If you've been writing code long enough, you know the feeling of looking at old code. It's embarrassing.
(I wrapped a 20-line method in an if statement instead of using an exit clause? WTF!? What a loser!)
This feeling of embarrassment of old cold – of frustration with your past self for the decisions you made – is absolutely crucial to your development as a developer. The uncomfortable feeling that comes with looking at old code – or, worse, having to work with it – means you're getting better at writing code.
With a little help from my friend, the transitive property, that means that if you look at old code and you don't mind it – or worse, you think it's good – one of these conditions must be true:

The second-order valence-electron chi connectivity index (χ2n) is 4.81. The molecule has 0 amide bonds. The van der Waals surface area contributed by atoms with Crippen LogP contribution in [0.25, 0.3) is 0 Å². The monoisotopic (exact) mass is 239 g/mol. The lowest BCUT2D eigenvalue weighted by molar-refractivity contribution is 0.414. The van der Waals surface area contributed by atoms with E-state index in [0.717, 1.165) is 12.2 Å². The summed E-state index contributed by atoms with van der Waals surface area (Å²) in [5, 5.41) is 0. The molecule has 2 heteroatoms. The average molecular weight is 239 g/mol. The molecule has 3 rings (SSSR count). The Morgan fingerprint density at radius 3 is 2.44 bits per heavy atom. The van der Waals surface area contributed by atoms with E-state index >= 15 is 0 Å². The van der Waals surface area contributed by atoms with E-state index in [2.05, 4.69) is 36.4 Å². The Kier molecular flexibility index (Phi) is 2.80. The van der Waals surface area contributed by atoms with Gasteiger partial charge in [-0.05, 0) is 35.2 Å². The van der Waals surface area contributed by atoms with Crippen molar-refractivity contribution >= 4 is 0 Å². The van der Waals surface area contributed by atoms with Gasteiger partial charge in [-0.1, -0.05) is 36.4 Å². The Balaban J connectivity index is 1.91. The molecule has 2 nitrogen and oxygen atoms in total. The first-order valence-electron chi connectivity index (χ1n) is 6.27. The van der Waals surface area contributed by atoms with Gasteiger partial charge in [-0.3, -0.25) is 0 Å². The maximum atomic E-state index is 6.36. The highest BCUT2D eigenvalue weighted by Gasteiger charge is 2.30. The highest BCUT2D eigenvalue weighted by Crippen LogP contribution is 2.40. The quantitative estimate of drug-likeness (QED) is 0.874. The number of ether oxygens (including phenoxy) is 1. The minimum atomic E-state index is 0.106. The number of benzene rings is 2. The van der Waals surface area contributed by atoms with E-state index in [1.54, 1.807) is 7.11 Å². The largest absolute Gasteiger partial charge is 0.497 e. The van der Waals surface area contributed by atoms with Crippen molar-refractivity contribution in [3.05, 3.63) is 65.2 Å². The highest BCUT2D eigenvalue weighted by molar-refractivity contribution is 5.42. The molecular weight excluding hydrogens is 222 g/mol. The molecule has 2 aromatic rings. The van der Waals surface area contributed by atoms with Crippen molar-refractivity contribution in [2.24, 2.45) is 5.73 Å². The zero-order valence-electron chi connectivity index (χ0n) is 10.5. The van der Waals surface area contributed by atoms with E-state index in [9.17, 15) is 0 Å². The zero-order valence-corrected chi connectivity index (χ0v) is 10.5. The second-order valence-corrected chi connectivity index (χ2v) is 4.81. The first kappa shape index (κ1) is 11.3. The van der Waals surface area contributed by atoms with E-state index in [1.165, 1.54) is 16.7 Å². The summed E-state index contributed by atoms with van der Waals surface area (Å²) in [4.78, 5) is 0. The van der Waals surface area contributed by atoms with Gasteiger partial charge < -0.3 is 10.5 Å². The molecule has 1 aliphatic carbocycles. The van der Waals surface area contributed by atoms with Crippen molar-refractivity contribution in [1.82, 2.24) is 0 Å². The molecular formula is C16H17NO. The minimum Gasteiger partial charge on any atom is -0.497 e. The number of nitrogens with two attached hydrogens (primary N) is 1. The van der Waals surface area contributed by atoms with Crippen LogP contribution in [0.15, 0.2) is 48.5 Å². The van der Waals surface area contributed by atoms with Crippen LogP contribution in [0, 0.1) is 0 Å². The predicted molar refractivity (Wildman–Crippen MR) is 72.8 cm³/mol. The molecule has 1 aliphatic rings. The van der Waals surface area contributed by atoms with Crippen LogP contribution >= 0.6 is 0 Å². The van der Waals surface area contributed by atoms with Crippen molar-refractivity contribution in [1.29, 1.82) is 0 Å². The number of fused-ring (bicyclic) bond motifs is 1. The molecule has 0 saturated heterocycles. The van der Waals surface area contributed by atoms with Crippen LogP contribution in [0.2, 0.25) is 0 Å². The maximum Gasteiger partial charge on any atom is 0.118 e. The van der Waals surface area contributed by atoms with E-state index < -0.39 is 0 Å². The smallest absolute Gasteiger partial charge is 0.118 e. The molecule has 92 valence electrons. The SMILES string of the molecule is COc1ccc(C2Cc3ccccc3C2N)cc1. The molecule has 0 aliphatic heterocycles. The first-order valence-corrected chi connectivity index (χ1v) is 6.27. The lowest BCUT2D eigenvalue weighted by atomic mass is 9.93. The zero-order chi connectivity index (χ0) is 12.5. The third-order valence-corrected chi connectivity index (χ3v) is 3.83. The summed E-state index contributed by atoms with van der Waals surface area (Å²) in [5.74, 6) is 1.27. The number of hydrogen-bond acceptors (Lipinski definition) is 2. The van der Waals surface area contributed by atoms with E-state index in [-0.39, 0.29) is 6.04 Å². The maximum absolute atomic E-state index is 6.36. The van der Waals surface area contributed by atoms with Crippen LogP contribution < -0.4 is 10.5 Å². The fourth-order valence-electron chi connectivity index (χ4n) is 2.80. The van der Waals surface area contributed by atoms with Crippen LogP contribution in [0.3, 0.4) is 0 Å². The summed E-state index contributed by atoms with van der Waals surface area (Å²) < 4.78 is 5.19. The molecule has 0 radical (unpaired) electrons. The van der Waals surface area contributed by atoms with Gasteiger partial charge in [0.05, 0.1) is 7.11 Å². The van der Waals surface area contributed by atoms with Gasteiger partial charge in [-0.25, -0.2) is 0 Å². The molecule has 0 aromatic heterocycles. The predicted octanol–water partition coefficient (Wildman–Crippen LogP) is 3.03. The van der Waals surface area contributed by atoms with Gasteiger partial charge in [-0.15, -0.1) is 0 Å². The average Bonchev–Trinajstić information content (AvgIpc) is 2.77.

- You are amazing. You can't get any better.
- You had a moment of brilliance and wrote better code than you were accustomed to writing at that particular time.
- You haven't written much code since that time, or took a big break somewhere in there and lost steam in getting better.
- You aren't getting any better.
In reality, there's always room to be a better developer if you give it the time and attention it requires.
So, take comfort in the uncomfortable feeling of looking at old code. It means the code you're writing today is better.